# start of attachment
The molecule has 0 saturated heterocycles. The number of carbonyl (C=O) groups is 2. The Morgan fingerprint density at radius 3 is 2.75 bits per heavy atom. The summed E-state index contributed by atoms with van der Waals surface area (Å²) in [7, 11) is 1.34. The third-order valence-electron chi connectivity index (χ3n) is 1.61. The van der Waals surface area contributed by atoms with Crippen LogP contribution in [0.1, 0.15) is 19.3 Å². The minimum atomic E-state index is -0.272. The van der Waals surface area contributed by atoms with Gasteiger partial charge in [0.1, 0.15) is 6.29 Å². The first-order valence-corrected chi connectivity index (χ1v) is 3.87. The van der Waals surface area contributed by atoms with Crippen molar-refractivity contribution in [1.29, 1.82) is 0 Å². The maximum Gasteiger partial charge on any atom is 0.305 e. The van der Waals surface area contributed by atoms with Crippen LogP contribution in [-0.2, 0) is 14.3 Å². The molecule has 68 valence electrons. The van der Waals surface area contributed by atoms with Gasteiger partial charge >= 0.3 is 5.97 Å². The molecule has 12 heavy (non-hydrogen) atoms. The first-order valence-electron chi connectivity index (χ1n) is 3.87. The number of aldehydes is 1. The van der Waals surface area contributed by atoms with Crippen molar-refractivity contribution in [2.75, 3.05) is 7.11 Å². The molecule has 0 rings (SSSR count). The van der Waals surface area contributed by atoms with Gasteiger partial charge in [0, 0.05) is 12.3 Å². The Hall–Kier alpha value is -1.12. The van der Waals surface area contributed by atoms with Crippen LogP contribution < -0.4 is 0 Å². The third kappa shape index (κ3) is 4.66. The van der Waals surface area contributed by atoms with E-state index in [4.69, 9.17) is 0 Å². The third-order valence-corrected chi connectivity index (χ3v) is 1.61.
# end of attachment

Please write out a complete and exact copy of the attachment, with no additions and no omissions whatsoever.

The molecule has 0 saturated heterocycles. The number of carbonyl (C=O) groups is 2. The Morgan fingerprint density at radius 3 is 2.75 bits per heavy atom. The summed E-state index contributed by atoms with van der Waals surface area (Å²) in [7, 11) is 1.34. The third-order valence-electron chi connectivity index (χ3n) is 1.61. The van der Waals surface area contributed by atoms with Crippen LogP contribution in [0.1, 0.15) is 19.3 Å². The minimum atomic E-state index is -0.272. The van der Waals surface area contributed by atoms with Gasteiger partial charge in [0.1, 0.15) is 6.29 Å². The first-order valence-corrected chi connectivity index (χ1v) is 3.87. The van der Waals surface area contributed by atoms with Crippen molar-refractivity contribution in [1.29, 1.82) is 0 Å². The maximum Gasteiger partial charge on any atom is 0.305 e. The van der Waals surface area contributed by atoms with Crippen LogP contribution in [-0.2, 0) is 14.3 Å². The molecule has 68 valence electrons. The van der Waals surface area contributed by atoms with Gasteiger partial charge >= 0.3 is 5.97 Å². The molecule has 12 heavy (non-hydrogen) atoms. The first-order valence-electron chi connectivity index (χ1n) is 3.87. The number of aldehydes is 1. The van der Waals surface area contributed by atoms with Crippen molar-refractivity contribution in [2.75, 3.05) is 7.11 Å². The molecule has 0 rings (SSSR count). The van der Waals surface area contributed by atoms with Gasteiger partial charge in [0, 0.05) is 12.3 Å². The Hall–Kier alpha value is -1.12. The van der Waals surface area contributed by atoms with Crippen LogP contribution < -0.4 is 0 Å². The third kappa shape index (κ3) is 4.66. The van der Waals surface area contributed by atoms with E-state index in [4.69, 9.17) is 0 Å². The third-order valence-corrected chi connectivity index (χ3v) is 1.61.